The ThinkPad X1 starts at $1,399. For that price, you get our review configuration, which includes a 2.5-GHz Core i5-2520M CPU, 4GB of RAM, and a 320GB 7,200-rpm hard drive. The battery slice, which we consider a must-have, costs $150 extra. At additional cost, you can also configure your ThinkPad X1 with a Core i7 CPU, up to 8GB of RAM, and a 128 or 80GB SSD instead of the hard drive.
Software, Finger Print Reader, Warranty
The Lenovo ThinkPad X1 comes with a standard array of Lenovo ThinkVantage utilities. Among these are Airbag protection for stopping your hard drive during a fall, Enhanced Backup and Restore, Reading Optimization for making your ThinkPad into a better eReader, and the ThinkVantage Power Manager (which allows you to exert fine control over power settings). Our favorite ThinkVantage utility right now is the Web Conferencing control panel, which allows you to control the camera and microphone settings for video chats.
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The ThinkPad X1 comes with a powered fingerprint reader that, once enabled, will stay on even when the computer is off. After setting up the fingerprint reader software, we were able to turn on the computer, boot it, and log into Windows 7 just by sliding our index finger over the lens.
Lenovo backs the ThinkPad X1 with a standard one-year warranty on parts and labor. See how Lenovo fared in our Tech Support Showdown.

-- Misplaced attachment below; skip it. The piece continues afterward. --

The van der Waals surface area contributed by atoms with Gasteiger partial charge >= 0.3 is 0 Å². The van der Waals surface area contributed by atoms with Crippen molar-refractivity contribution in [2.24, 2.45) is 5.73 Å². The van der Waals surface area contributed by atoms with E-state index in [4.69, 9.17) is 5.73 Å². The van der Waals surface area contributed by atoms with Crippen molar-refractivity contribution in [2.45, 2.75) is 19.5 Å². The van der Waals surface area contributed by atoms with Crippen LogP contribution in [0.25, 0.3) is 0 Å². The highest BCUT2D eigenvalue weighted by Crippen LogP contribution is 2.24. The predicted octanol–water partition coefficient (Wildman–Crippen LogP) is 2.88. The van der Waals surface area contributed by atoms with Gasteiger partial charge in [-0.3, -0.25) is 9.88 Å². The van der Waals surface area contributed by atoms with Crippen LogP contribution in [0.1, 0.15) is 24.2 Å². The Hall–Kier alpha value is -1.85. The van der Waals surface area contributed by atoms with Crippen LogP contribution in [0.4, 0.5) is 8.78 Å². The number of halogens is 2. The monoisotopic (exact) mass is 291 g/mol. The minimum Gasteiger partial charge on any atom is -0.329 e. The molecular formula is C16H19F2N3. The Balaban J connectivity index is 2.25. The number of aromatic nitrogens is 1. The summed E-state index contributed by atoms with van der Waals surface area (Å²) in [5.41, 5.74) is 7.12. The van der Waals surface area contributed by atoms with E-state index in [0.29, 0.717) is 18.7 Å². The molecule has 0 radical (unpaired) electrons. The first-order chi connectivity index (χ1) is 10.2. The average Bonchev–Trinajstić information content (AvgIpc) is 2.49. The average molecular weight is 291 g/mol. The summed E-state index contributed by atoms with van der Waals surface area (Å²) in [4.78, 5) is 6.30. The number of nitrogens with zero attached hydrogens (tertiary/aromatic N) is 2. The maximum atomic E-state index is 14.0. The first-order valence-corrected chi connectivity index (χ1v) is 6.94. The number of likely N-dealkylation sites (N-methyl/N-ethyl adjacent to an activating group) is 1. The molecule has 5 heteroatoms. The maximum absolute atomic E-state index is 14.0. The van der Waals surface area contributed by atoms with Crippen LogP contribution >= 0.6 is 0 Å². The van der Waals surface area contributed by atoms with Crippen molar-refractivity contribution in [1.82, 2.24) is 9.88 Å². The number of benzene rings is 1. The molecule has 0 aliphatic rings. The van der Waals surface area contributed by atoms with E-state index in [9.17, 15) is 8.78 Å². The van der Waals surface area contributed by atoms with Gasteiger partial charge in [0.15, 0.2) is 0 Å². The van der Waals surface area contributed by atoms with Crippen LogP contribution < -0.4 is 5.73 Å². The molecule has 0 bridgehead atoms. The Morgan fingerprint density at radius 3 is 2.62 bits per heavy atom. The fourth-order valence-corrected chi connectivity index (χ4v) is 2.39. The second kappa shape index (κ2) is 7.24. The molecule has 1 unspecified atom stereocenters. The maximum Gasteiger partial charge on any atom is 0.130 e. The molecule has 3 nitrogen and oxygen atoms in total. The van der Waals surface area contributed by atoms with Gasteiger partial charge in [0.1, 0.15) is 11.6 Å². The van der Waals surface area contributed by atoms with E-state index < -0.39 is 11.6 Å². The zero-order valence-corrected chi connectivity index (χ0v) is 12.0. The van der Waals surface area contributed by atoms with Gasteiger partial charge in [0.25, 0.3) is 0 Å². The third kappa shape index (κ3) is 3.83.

The ultimate businesss ultraportable, the ThinkPad X1 combines the best notebook typing experience ever with strong performance, a sleek design, great sound, and durability. However, the notebook isn't perfect. Business users who require more endurance will want to consider the Lenovo ThinkPad X220, which includes a nine-cell battery for $125 less. Those who want a lighter system with a better screen should consider the 13-inch MacBook Air. However, if you want the Rolls-Royce of business laptops, the ThinkPad X1 should be at the top of your list. Just make sure to get the battery slice.
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Webcam and Conferencing
The 720p webcam on the ThinkPad X1 provided sharp images in many different types of lighting. Both when we were standing directly under an overhead fluorescent light and sitting in a dim room with a small amount of natural light, our face appeared bright and colorful. However, when sitting under dimmer fluorescent lighting, the picture appeared a little washed out, though the finer details of our face were still visible. When chatting on Skype, our image was smooth enough despite our weak Internet connection. Because the camera is not Skype HD-certified, users will need a different chat client, such as ooVoo, if they want to conduct a call at 720p resolution.